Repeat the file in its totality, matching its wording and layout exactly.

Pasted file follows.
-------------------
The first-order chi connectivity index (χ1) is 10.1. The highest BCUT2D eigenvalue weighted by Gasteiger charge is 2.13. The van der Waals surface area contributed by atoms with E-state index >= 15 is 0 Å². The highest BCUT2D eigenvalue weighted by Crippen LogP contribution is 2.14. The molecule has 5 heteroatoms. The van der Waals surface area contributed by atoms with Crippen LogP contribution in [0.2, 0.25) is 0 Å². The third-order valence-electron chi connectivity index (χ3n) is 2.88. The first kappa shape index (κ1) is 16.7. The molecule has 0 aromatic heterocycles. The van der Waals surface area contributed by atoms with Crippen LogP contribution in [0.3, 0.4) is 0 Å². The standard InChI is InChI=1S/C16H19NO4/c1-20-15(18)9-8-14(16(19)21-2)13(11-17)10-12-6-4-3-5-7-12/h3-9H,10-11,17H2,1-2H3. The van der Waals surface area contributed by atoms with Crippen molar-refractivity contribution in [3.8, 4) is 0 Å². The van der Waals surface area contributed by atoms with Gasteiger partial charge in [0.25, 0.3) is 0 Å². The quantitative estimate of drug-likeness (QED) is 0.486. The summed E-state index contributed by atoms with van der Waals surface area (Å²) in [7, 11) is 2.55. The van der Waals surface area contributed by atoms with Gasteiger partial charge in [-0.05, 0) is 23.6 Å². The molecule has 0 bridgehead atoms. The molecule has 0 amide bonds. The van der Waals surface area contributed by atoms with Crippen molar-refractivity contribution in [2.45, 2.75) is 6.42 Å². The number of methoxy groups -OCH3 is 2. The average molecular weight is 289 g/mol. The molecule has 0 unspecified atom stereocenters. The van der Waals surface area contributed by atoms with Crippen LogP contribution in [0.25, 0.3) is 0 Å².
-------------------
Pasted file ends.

The first-order chi connectivity index (χ1) is 10.1. The highest BCUT2D eigenvalue weighted by Gasteiger charge is 2.13. The van der Waals surface area contributed by atoms with E-state index >= 15 is 0 Å². The highest BCUT2D eigenvalue weighted by Crippen LogP contribution is 2.14. The molecule has 5 heteroatoms. The van der Waals surface area contributed by atoms with Crippen LogP contribution in [0.2, 0.25) is 0 Å². The third-order valence-electron chi connectivity index (χ3n) is 2.88. The first kappa shape index (κ1) is 16.7. The molecule has 0 aromatic heterocycles. The van der Waals surface area contributed by atoms with Crippen LogP contribution in [0.3, 0.4) is 0 Å². The standard InChI is InChI=1S/C16H19NO4/c1-20-15(18)9-8-14(16(19)21-2)13(11-17)10-12-6-4-3-5-7-12/h3-9H,10-11,17H2,1-2H3. The van der Waals surface area contributed by atoms with Crippen molar-refractivity contribution in [3.8, 4) is 0 Å². The van der Waals surface area contributed by atoms with Gasteiger partial charge in [0.25, 0.3) is 0 Å². The quantitative estimate of drug-likeness (QED) is 0.486. The summed E-state index contributed by atoms with van der Waals surface area (Å²) in [7, 11) is 2.55. The van der Waals surface area contributed by atoms with Gasteiger partial charge in [-0.05, 0) is 23.6 Å². The molecule has 0 bridgehead atoms. The molecule has 0 amide bonds. The van der Waals surface area contributed by atoms with Crippen molar-refractivity contribution in [2.45, 2.75) is 6.42 Å². The number of methoxy groups -OCH3 is 2. The average molecular weight is 289 g/mol. The molecule has 0 unspecified atom stereocenters. The van der Waals surface area contributed by atoms with Crippen LogP contribution in [0.25, 0.3) is 0 Å².